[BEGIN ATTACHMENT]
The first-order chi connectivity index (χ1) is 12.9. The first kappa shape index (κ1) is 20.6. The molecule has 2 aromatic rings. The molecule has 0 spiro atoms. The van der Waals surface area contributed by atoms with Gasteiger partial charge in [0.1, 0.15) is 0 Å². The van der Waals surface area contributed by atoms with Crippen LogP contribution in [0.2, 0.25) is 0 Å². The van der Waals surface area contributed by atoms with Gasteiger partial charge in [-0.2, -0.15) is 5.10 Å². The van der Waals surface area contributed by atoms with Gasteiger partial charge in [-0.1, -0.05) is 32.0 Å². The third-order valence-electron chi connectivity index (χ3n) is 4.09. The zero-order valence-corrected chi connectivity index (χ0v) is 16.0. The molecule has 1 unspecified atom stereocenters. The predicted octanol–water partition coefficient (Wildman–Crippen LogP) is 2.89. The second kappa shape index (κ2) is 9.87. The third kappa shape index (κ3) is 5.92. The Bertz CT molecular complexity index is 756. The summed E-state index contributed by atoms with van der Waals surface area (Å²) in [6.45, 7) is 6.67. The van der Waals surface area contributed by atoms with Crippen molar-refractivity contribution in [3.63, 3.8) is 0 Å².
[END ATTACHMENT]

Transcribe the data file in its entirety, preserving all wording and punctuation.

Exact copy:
The first-order chi connectivity index (χ1) is 12.9. The first kappa shape index (κ1) is 20.6. The molecule has 2 aromatic rings. The molecule has 0 spiro atoms. The van der Waals surface area contributed by atoms with Gasteiger partial charge in [0.1, 0.15) is 0 Å². The van der Waals surface area contributed by atoms with Crippen LogP contribution in [0.2, 0.25) is 0 Å². The van der Waals surface area contributed by atoms with Gasteiger partial charge in [-0.2, -0.15) is 5.10 Å². The van der Waals surface area contributed by atoms with Gasteiger partial charge in [-0.1, -0.05) is 32.0 Å². The third-order valence-electron chi connectivity index (χ3n) is 4.09. The zero-order valence-corrected chi connectivity index (χ0v) is 16.0. The molecule has 1 unspecified atom stereocenters. The predicted octanol–water partition coefficient (Wildman–Crippen LogP) is 2.89. The second kappa shape index (κ2) is 9.87. The third kappa shape index (κ3) is 5.92. The Bertz CT molecular complexity index is 756. The summed E-state index contributed by atoms with van der Waals surface area (Å²) in [6.45, 7) is 6.67. The van der Waals surface area contributed by atoms with Crippen molar-refractivity contribution in [3.63, 3.8) is 0 Å².